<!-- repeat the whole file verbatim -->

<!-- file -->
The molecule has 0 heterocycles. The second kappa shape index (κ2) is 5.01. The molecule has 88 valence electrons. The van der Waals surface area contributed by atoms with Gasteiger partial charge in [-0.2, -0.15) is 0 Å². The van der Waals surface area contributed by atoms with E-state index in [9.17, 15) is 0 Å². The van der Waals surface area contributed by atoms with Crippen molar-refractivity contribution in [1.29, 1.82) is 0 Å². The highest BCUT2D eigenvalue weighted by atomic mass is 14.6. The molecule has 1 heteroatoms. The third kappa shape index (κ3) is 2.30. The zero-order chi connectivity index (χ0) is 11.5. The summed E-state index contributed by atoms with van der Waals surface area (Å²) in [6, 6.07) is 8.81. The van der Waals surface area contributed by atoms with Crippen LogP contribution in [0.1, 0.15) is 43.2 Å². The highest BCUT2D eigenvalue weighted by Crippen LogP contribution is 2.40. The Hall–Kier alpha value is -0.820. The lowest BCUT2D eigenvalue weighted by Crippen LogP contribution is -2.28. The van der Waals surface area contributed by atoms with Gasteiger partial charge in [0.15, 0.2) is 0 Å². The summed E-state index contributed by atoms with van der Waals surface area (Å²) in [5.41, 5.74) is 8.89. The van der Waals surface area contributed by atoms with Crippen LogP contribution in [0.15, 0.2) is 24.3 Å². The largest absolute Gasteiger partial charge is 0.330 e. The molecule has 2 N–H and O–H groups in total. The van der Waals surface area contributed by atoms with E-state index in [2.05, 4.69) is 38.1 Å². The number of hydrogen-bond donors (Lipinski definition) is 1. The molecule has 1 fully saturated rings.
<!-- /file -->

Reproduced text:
The molecule has 0 heterocycles. The second kappa shape index (κ2) is 5.01. The molecule has 88 valence electrons. The van der Waals surface area contributed by atoms with Gasteiger partial charge in [-0.2, -0.15) is 0 Å². The van der Waals surface area contributed by atoms with E-state index in [9.17, 15) is 0 Å². The van der Waals surface area contributed by atoms with Crippen molar-refractivity contribution in [1.29, 1.82) is 0 Å². The highest BCUT2D eigenvalue weighted by atomic mass is 14.6. The molecule has 1 heteroatoms. The third kappa shape index (κ3) is 2.30. The zero-order chi connectivity index (χ0) is 11.5. The summed E-state index contributed by atoms with van der Waals surface area (Å²) in [6, 6.07) is 8.81. The van der Waals surface area contributed by atoms with Crippen LogP contribution in [0.1, 0.15) is 43.2 Å². The highest BCUT2D eigenvalue weighted by Crippen LogP contribution is 2.40. The Hall–Kier alpha value is -0.820. The lowest BCUT2D eigenvalue weighted by Crippen LogP contribution is -2.28. The van der Waals surface area contributed by atoms with Gasteiger partial charge in [0.15, 0.2) is 0 Å². The summed E-state index contributed by atoms with van der Waals surface area (Å²) in [5.41, 5.74) is 8.89. The van der Waals surface area contributed by atoms with Crippen LogP contribution in [0.15, 0.2) is 24.3 Å². The largest absolute Gasteiger partial charge is 0.330 e. The molecule has 2 N–H and O–H groups in total. The van der Waals surface area contributed by atoms with E-state index in [2.05, 4.69) is 38.1 Å². The number of hydrogen-bond donors (Lipinski definition) is 1. The molecule has 1 fully saturated rings.